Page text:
The meat pH at 45 min and 28 days in Longissimus lumborum in Thai native cattle was in the normal range when compared to previous reports [25,26]. Whether the cattle were grazing in mountain forest or lowland had no effect on the meat pH. Similarly, Ådnøy et al [14] found that lambs grazing in mountain and lowland did not change meat pH. The WHC of meat products is an essential factor that influences product yield, which has economic ramifications and affects eating quality [27]. The ability of meat to retain water is a crucial quality characteristic that impacts its color, juiciness, and tenderness. Factors influencing the WHC of meat include the animal’s genotype, diet, muscle properties, proteolytic activity, pre-slaughter stress, post-slaughter management, aging, cooking, cooling methods, etc. [27,28]. In the current study, boiling loss was lowered in more active mountain forest cattle due to an increase in connective tissue, as shown by higher shear force values. When compared to the same breeds, the boiling loss observed in this study was in line with the findings of Phoemchalard et al [29]’s study but lower than that of Thai native cattle fattened on grass or grass-legume pastures [25]. In fact, the presence of proteolytic enzymes can break down muscle proteins and reduce their ability to hold water, while meat with a higher collagen content tends to have a lower WHC because the collagen fibers can bind to water molecules and reduce their availability to the muscle proteins [30,31].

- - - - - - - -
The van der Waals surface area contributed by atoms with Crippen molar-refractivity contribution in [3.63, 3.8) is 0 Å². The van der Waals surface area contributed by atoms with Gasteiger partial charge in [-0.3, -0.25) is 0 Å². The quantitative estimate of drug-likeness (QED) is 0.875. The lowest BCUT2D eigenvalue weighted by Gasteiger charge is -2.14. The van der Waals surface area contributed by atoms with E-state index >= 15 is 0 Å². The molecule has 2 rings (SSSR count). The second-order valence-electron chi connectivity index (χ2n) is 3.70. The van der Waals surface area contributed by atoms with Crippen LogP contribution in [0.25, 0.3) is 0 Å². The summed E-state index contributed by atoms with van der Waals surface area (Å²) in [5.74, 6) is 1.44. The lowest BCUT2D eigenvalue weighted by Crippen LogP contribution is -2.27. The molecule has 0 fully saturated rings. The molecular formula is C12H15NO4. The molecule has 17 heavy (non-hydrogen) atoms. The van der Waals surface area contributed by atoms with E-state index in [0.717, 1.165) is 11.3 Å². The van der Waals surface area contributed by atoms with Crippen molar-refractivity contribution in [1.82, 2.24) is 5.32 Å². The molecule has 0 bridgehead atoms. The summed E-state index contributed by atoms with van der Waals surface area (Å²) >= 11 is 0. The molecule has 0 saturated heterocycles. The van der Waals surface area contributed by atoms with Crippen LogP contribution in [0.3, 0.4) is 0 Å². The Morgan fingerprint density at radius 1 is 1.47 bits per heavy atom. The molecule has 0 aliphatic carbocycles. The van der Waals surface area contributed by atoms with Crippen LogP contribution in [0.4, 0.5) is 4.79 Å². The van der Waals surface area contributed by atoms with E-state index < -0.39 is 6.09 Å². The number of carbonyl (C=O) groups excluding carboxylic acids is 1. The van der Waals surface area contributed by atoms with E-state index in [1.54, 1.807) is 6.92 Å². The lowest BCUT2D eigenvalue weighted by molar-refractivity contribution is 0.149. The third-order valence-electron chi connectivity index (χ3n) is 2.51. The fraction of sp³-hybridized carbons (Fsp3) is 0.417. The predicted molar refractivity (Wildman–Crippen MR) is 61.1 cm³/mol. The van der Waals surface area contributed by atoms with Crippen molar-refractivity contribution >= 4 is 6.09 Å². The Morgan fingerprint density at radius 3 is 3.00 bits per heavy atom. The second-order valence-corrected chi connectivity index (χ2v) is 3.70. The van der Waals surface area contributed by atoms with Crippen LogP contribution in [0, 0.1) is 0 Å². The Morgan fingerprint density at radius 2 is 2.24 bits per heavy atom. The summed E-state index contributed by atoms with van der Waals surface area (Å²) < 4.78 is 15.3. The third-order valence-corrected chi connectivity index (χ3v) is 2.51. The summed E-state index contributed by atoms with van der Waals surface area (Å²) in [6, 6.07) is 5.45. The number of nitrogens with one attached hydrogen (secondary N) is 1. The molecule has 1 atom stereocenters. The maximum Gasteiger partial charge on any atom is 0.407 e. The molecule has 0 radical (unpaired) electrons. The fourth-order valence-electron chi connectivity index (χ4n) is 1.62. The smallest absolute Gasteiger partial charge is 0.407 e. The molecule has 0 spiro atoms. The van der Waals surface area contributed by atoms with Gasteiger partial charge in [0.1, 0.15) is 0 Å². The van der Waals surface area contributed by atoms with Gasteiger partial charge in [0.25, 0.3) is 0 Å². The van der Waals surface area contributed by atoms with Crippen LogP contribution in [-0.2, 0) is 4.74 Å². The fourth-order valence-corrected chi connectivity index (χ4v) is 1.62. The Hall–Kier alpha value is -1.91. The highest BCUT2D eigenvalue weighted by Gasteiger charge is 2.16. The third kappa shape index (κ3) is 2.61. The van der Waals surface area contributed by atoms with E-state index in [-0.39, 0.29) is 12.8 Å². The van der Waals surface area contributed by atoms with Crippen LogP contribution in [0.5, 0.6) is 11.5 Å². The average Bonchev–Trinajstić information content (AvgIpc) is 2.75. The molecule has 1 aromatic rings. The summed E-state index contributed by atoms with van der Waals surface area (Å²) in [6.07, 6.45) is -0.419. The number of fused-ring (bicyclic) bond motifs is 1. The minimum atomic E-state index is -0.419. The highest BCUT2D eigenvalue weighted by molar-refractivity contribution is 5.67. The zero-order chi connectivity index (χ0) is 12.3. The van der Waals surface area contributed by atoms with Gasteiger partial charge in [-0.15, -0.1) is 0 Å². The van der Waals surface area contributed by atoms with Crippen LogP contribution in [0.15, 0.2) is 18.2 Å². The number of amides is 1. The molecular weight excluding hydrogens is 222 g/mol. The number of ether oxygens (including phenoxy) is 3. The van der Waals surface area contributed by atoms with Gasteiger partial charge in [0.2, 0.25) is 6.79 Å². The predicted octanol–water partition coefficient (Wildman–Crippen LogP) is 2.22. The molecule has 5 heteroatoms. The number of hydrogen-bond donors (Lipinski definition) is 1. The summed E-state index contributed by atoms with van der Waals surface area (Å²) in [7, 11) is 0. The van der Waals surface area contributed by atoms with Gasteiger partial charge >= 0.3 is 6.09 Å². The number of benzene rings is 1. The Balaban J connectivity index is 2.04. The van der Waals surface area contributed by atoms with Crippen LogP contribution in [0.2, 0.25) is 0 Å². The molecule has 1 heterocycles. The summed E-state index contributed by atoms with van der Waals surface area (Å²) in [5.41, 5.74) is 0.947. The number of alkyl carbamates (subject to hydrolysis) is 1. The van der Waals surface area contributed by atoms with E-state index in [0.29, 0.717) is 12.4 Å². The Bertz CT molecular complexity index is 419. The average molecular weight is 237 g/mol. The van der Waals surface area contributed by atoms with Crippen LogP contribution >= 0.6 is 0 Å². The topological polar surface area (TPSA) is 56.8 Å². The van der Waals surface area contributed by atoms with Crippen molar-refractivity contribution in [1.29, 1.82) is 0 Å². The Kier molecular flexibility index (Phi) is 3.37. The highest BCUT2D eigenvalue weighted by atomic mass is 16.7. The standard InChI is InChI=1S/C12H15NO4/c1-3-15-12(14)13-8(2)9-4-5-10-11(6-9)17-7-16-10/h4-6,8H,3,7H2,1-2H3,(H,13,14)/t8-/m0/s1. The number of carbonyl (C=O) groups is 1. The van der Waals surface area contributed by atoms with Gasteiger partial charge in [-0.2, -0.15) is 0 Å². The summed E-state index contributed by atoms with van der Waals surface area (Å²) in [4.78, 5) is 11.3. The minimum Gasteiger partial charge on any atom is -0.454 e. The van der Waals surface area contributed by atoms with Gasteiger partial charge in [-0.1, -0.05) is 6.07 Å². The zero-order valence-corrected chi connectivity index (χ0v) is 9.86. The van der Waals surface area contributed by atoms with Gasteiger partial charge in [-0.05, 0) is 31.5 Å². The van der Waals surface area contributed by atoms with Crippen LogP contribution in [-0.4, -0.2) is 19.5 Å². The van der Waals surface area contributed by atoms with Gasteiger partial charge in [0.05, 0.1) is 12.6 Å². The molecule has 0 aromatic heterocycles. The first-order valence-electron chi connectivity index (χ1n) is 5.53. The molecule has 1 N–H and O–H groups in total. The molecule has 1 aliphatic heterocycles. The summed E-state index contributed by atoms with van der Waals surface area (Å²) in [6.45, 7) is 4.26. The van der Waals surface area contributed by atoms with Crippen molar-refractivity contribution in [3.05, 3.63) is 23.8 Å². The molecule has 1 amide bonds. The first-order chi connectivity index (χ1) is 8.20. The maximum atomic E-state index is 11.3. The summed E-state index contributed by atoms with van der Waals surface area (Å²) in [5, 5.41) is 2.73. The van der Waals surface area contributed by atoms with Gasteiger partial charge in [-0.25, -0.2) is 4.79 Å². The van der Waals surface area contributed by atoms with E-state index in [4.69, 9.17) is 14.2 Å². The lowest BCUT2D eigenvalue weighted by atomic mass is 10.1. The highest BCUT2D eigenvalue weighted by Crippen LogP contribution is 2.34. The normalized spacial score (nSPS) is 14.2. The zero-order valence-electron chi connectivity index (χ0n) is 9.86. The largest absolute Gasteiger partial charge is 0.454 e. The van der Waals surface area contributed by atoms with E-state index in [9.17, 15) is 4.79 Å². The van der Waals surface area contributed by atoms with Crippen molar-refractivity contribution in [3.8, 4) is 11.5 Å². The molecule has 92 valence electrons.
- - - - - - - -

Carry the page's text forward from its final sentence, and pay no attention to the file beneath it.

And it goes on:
As described by Belew et al [32], the mountain forest grazing cattle in our study had tougher meat (shear force = 65.07 N), and due to cultural eating preferences, consumers preferred this tougher meat to the intermediately tender meat (shear force = 36.36 N) of lowland grazing cattle. The average shear force presented in this study was consistent with previous reports [25,29] in Thai native and/or crossbred Brahman×Thai native cattle. In addition, the grazing in the mountain forest enhanced the meat’s tenderness and flavor when compared with those grazing in the lowland. These results agree with Ådnøy et al [14], who indicated that the meat tenderness was higher in the lambs grazing in mountain pastures than in lowland pastures. A particular level of fat has been proposed to be needed to produce high-quality meat, as fat is frequently related to sensory evaluation. According to O’Quinn et al [33], higher fat content would cause greater increases in the tenderness and flavor scores of cattle meat. These results might be due to the mountain cattle’s enhanced fat content in meat, which is related to higher tenderness and flavor.